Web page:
Figure 6.
 
In vivo Spectralis OCT cross-sectional serial images showing OHT-induced changes at the four regions of the retina at baseline (BL) and at 3 and 8 weeks after IOP elevation, in the left eye of the same rat.
Figure 6.
 
In vivo Spectralis OCT cross-sectional serial images showing OHT-induced changes at the four regions of the retina at baseline (BL) and at 3 and 8 weeks after IOP elevation, in the left eye of the same rat.
Figure 7.
 
OHT-induced changes in regional thickness in the whole retina and in individual layers. Regional thickness of the whole retina (A), RNFL (B), IPL (C), INL (D), OPL (E), ONL (F), and IS/OS of photoreceptors (G) at baseline (BL) and at 3 and 8 weeks after IOP elevation. The whole retina showed significant thinning in the regions of S and I at 3 weeks (P < 0.05) and of T, N, and I at 8 weeks (P < 0.05; A). For individual layers, the RNFL was significantly thinner in the S region at 3 weeks (P < 0.05; B). The ONL showed significant thinning in region I at 3 weeks (P < 0.05) and in all regions (T, S, N, and I) at 8 weeks (P < 0.05 to P < 0.01; F). There were no significant changes in other retinal layers (C, D, E, G). *P < 0.05; **P < 0.01.
Figure 7.
 
OHT-induced changes in regional thickness in the whole retina and in individual layers. Regional thickness of the whole retina (A), RNFL (B), IPL (C), INL (D), OPL (E), ONL (F), and IS/OS of photoreceptors (G) at baseline (BL) and at 3 and 8 weeks after IOP elevation. The whole retina showed significant thinning in the regions of S and I at 3 weeks (P < 0.05) and of T, N, and I at 8 weeks (P < 0.05; A). For individual layers, the RNFL was significantly thinner in the S region at 3 weeks (P < 0.05; B). The ONL showed significant thinning in region I at 3 weeks (P < 0.05) and in all regions (T, S, N, and I) at 8 weeks (P < 0.05 to P < 0.01; F). There were no significant changes in other retinal layers (C, D, E, G). *P < 0.05; **P < 0.01.
Analysis of the RNFL showed that the S region underwent a significant reduction in thickness at 3 weeks (30.38 ± 3.62 μm; P = 0.022), compared with baseline (38.18 ± 2.25 μm), whereas the other three regions underwent modest (not significant) thinning (Fig. 7B). However, the uneven damage in the four regions of the RNFL affected the physiological regional trend of TSNI, causing an altered regional profile of NTIS at 3 weeks. 
In addition to the expected changes in the inner retina, the outer retina was notably altered by IOP elevation. Although the ONL showed significant thinning in the I region only at 3 weeks (P = 0.02), considerable widespread reduction was observed in all four regions—T (35.75 ± 3.40 μm; P = 0.014), S (36.81 ± 1.78 μm; P = 0.003), N (34.90 ± 4.27 μm; P = 0.008), and I (35.45 ± 2.30 μm; P ≤ 0.001)—at 8 weeks compared with baseline levels (Fig. 7F). Analysis of the regional trend profiles revealed that although glaucomatous damage was more severe at 8 weeks than at 3 weeks, a similar pattern of regional profiles was observed, where the N and I regions appeared to be more altered than the T and S regions, shifting the physiological regional trend of INST to STIN (Fig. 7F).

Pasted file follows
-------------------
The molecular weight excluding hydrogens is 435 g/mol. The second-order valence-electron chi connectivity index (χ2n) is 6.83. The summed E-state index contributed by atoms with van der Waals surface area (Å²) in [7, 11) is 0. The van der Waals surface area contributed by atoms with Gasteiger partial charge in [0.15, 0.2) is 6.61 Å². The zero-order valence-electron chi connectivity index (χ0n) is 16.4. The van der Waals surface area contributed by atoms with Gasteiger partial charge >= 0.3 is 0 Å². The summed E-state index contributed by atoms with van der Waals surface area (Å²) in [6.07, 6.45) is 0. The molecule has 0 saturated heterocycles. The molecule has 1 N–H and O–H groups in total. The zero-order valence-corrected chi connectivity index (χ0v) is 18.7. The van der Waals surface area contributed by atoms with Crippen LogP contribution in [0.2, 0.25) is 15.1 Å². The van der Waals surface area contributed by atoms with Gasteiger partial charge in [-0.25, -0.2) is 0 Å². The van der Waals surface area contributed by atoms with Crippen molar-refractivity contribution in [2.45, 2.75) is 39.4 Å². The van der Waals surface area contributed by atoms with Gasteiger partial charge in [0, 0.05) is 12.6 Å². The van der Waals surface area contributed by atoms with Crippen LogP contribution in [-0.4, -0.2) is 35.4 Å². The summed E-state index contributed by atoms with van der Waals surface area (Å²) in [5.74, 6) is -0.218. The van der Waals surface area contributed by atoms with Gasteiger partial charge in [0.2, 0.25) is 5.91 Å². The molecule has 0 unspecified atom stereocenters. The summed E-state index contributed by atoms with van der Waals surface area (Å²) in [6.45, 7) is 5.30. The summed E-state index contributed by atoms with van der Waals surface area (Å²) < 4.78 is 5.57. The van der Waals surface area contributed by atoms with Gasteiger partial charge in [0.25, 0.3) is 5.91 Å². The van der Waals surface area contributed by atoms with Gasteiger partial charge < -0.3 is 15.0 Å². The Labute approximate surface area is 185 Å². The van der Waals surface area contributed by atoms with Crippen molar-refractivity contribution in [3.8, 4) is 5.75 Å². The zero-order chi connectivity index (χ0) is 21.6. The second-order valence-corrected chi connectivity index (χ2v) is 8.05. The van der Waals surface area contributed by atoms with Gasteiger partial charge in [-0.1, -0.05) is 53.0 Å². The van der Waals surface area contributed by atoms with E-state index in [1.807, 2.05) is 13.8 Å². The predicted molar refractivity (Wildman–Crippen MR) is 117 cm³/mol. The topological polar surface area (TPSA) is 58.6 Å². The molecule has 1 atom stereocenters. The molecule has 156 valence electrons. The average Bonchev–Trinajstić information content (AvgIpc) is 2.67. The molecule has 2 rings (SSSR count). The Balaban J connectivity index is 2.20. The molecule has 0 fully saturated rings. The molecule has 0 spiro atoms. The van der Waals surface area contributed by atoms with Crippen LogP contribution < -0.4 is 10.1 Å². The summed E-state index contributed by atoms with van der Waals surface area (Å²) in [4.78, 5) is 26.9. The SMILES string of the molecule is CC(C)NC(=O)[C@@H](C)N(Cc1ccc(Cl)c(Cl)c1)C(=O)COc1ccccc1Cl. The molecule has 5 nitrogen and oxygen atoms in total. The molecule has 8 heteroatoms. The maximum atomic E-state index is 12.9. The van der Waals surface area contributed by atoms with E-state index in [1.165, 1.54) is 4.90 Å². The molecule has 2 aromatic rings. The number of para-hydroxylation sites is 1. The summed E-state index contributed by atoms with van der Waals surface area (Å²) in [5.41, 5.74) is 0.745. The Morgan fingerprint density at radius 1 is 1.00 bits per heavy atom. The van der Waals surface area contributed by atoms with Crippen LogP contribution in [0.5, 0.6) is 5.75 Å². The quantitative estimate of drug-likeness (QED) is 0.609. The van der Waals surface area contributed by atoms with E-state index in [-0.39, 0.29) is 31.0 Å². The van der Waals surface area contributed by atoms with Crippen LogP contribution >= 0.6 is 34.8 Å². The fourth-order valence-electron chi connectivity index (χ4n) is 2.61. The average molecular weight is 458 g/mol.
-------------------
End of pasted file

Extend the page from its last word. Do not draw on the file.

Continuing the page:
No evidence of significant glaucomatous changes was found in any other retinal layer, though a slightly altered regional profile was seen in the IPL (Fig. 7C), INL (Fig. 7D), and photoreceptor segments (Fig. 7G). Interestingly, no change in the regional trend was found in the OPL (Fig. 7E). 
Discussion
In vivo imaging of changes in the retinal structure has been increasingly recognized as a valuable tool in the investigation of retinal neurodegeneration in animal models. 13 17 Using a customized adaptation of the high-resolution Spectralis OCT to image a rat model of OHT, we have demonstrated that the outer retina is affected, along with the expected thinning of the RNFL. We have also shown that glaucomatous damage in the rat may be readily correlated with whole retinal thinning. Finally, we have established that increased IOP induces a pathologic change in regional patterns in the rat retina. 
In the past decade, a variety of new imaging technologies have been developed to detect retinal structural changes in glaucoma, particularly RNFL loss and optic disc atrophy. Scanning laser polarimetry, first reported in 1990, has been used to assess RNFL thickness based on the linear relationship between the birefringence and thickness of the RNFL. The currently used device, the GDx (Carl Zeiss Meditec, Vista, CA), has been shown to be more reproducible and accurate in the identification of glaucoma. 48,49 However, the GDx is less commonly used than other imaging technologies because of the limitations of indirect measurement of RNFL thickness. 50 A cSLO (Heidelberg Retinal Tomograph [HRT]; Heidelberg Engineering) has been commercially available for topographic mapping of the optic disc and surrounding retina. The new generation of this cSLO (HRT-3; Heidelberg Engineering) provides an advanced automatic evaluation of RNFL parameters, including RNFL thickness. However, its value is limited because cSLO measurement is based on an arbitrarily designated reference plane rather than on true RNFL thickness. Recent clinical studies have shown that it is less sensitive than OCT in the assessment of RNFL damage in early glaucoma. 51,52